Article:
The players obviously had the biggest influence on that home-court dominance, but passionate crowds played a role, too.

“It’s not as much fun (without fans),” senior forward LeeAnne Wirth said, “but we’ve got to bring the energy when it’s needed.”

It could be a similar scenario on the road. BYU upset the top-ranked Zags last February in front of nearly 19,000 at the Marriott Center. Gonzaga regularly plays in front of packed houses around the WCC, boosting the game-day atmosphere and attendance against teams in the bottom half of the conference that averaged 1,200-2,000 fans last season.

“It will be different on the road, too,” junior guard Joel Ayayi said. “We’ll have to motivate ourselves and be sure we’re there to pick each other up.”

Few suggested that games witnessed by maybe 50 players, coaches, staff and media could have an impact on outcomes.

“I kind of think everybody is shrinking to the mean. The separation will be smaller,” he said. “Some of us, at least recent traditional powers have phenomenal home courts. Without that, you’re going to have to have a really disciplined and focused team that understands being ready to go and creating their own energy.

“Opponents sure aren’t going to feel intimidated coming into any of these environments, that’s for certain.”

Senior seasons certainly appear promising in most respects for in-state products Townsend, from Omak, and Kispert, from Edmonds. They found creative ways to work out and sharpen their on-court skills despite COVID-19 restrictions.

Townsend, the 2020 WCC Player of the Year, is the first player in program history to be named to the Naismith Trophy preseason watch list. She fashioned her own workout equipment out of bottles and anything else on the family ranch.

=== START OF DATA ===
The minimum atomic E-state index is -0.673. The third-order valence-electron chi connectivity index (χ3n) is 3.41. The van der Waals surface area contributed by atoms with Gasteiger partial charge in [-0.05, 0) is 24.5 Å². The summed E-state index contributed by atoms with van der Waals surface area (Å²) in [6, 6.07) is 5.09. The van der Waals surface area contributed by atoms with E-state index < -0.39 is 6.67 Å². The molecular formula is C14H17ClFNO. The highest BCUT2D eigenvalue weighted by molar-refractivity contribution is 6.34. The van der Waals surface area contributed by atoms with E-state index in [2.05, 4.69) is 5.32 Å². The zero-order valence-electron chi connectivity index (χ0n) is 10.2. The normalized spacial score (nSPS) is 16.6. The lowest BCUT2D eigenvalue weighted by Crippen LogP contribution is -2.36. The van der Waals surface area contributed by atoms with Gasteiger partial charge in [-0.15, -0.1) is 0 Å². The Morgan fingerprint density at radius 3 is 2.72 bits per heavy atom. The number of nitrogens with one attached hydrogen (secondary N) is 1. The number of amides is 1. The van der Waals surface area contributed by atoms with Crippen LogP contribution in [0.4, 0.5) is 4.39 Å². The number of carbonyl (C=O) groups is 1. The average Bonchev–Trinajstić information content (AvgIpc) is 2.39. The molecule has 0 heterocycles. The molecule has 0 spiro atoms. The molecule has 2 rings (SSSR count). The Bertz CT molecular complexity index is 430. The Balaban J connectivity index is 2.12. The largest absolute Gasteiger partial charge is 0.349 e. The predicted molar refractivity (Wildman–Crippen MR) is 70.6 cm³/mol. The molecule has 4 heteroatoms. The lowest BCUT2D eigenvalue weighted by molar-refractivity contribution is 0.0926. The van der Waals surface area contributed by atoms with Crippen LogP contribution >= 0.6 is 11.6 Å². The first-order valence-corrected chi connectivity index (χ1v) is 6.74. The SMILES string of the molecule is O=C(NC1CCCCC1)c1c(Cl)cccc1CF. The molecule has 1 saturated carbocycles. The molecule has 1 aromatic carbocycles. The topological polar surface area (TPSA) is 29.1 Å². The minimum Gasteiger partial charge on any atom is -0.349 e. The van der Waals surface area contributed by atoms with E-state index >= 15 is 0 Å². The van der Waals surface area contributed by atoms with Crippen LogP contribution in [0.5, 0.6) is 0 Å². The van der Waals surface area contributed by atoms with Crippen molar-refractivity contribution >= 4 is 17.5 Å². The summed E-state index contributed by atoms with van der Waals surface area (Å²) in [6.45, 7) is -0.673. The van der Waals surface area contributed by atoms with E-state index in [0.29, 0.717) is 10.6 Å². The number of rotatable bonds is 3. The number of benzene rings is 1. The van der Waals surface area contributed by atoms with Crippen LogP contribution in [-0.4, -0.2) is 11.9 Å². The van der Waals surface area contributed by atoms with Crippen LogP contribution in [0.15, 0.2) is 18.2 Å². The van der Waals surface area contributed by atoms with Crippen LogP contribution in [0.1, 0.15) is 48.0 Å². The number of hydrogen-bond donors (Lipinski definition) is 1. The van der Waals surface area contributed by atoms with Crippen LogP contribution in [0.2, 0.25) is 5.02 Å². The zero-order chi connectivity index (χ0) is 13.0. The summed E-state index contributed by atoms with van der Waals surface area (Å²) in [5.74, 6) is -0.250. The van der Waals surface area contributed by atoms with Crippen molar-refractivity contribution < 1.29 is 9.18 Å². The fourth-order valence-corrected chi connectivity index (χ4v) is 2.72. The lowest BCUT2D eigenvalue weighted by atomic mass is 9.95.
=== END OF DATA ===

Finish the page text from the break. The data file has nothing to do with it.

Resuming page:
Kispert was voted preseason AP All-America, and he’s a favorite for WCC Player of the Year. He toted around backpacks filled with rocks, went on runs with weighted vests and worked on his game at the family’s backyard hoop.

Kispert has been able to look up and see family members at nearly every game, home or away, in the stands.

“We do know if people are allowed, family are going to be the first ones let in, so that’s really exciting on our part,” he said. “My family does come to a lot of games, especially here in Spokane. Having them here would be huge for me.”

The GU women have just one nonconference home game, but twins Kayleigh and Kaylynne Truong are optimistic their parents will attend the Bad Boy Mowers Crossover Classic from Nov. 28-30 in South Dakota.

“It’s been hard,” Kayleigh said. “They don’t get to go to very many games. And our grandma lives with us (in Houston), so my parents have to be really careful with traveling. But I think we will see them in South Dakota.”

Townsend’s parents Nathan and Janell have made the 2½-hour drive to Spokane for every one of her home games.

“This is for sure killing them,” Townsend said, “especially with this being my senior year.”

Jim Allen contributed to this story.